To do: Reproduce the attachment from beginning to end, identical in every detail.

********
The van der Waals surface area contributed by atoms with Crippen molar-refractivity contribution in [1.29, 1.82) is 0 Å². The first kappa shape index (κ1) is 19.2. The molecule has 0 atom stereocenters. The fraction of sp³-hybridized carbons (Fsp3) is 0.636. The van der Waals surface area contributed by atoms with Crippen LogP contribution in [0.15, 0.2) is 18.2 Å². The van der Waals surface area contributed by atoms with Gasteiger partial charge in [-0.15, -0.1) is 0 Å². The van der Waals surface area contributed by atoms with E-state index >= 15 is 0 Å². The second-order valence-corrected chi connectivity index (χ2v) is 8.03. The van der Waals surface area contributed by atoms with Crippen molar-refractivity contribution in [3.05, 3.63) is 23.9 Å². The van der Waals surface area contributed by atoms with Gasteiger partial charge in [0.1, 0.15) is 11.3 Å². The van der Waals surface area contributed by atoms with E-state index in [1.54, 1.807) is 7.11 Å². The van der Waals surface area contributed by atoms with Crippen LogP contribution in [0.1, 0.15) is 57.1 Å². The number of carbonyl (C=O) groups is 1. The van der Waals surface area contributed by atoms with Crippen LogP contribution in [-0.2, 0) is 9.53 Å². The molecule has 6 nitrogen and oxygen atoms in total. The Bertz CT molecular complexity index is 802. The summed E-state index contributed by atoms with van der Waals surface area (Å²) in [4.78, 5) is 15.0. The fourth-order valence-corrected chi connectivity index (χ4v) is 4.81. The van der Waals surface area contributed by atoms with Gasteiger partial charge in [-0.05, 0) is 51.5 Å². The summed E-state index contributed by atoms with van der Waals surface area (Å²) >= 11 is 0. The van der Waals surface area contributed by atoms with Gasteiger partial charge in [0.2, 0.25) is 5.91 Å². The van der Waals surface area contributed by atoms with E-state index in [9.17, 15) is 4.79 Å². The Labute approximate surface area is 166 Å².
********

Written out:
The van der Waals surface area contributed by atoms with Crippen molar-refractivity contribution in [1.29, 1.82) is 0 Å². The first kappa shape index (κ1) is 19.2. The molecule has 0 atom stereocenters. The fraction of sp³-hybridized carbons (Fsp3) is 0.636. The van der Waals surface area contributed by atoms with Crippen LogP contribution in [0.15, 0.2) is 18.2 Å². The van der Waals surface area contributed by atoms with Gasteiger partial charge in [-0.15, -0.1) is 0 Å². The van der Waals surface area contributed by atoms with E-state index >= 15 is 0 Å². The second-order valence-corrected chi connectivity index (χ2v) is 8.03. The van der Waals surface area contributed by atoms with Crippen molar-refractivity contribution in [3.05, 3.63) is 23.9 Å². The van der Waals surface area contributed by atoms with Gasteiger partial charge in [0.1, 0.15) is 11.3 Å². The van der Waals surface area contributed by atoms with E-state index in [1.54, 1.807) is 7.11 Å². The van der Waals surface area contributed by atoms with Crippen LogP contribution in [0.1, 0.15) is 57.1 Å². The number of carbonyl (C=O) groups is 1. The van der Waals surface area contributed by atoms with Crippen LogP contribution in [-0.2, 0) is 9.53 Å². The molecule has 6 nitrogen and oxygen atoms in total. The Bertz CT molecular complexity index is 802. The summed E-state index contributed by atoms with van der Waals surface area (Å²) in [4.78, 5) is 15.0. The fourth-order valence-corrected chi connectivity index (χ4v) is 4.81. The van der Waals surface area contributed by atoms with Gasteiger partial charge in [-0.05, 0) is 51.5 Å². The summed E-state index contributed by atoms with van der Waals surface area (Å²) >= 11 is 0. The van der Waals surface area contributed by atoms with Gasteiger partial charge in [0.2, 0.25) is 5.91 Å². The van der Waals surface area contributed by atoms with E-state index in [9.17, 15) is 4.79 Å². The Labute approximate surface area is 166 Å².